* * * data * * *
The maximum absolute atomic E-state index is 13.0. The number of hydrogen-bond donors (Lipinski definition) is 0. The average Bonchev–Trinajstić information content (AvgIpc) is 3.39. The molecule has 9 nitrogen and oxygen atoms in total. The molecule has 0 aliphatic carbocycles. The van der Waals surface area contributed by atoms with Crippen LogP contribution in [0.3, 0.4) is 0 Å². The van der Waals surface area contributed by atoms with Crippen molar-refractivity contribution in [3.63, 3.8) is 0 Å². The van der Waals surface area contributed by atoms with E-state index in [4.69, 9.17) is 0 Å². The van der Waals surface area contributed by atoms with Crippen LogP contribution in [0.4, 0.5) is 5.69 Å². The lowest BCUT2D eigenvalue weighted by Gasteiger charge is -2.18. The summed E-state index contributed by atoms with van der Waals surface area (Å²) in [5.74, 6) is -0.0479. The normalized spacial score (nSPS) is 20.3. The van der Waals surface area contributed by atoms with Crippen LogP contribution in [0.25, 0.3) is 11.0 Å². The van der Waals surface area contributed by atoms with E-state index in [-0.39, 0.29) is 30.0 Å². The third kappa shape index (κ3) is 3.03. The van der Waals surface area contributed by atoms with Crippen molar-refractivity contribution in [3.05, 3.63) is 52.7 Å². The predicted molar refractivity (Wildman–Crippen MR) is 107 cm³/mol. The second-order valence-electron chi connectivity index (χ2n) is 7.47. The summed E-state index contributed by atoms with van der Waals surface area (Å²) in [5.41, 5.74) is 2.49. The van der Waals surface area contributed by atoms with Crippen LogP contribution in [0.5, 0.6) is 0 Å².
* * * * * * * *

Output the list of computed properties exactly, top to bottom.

The maximum absolute atomic E-state index is 13.0. The number of hydrogen-bond donors (Lipinski definition) is 0. The average Bonchev–Trinajstić information content (AvgIpc) is 3.39. The molecule has 9 nitrogen and oxygen atoms in total. The molecule has 0 aliphatic carbocycles. The van der Waals surface area contributed by atoms with Crippen LogP contribution in [0.3, 0.4) is 0 Å². The van der Waals surface area contributed by atoms with Crippen molar-refractivity contribution in [3.63, 3.8) is 0 Å². The van der Waals surface area contributed by atoms with E-state index in [4.69, 9.17) is 0 Å². The van der Waals surface area contributed by atoms with Crippen LogP contribution in [0.4, 0.5) is 5.69 Å². The lowest BCUT2D eigenvalue weighted by Gasteiger charge is -2.18. The summed E-state index contributed by atoms with van der Waals surface area (Å²) in [5.74, 6) is -0.0479. The normalized spacial score (nSPS) is 20.3. The van der Waals surface area contributed by atoms with Crippen LogP contribution in [0.25, 0.3) is 11.0 Å². The van der Waals surface area contributed by atoms with E-state index in [-0.39, 0.29) is 30.0 Å². The third kappa shape index (κ3) is 3.03. The van der Waals surface area contributed by atoms with Crippen molar-refractivity contribution in [3.05, 3.63) is 52.7 Å². The predicted molar refractivity (Wildman–Crippen MR) is 107 cm³/mol. The second-order valence-electron chi connectivity index (χ2n) is 7.47. The summed E-state index contributed by atoms with van der Waals surface area (Å²) in [5.41, 5.74) is 2.49. The van der Waals surface area contributed by atoms with Crippen LogP contribution in [0.5, 0.6) is 0 Å².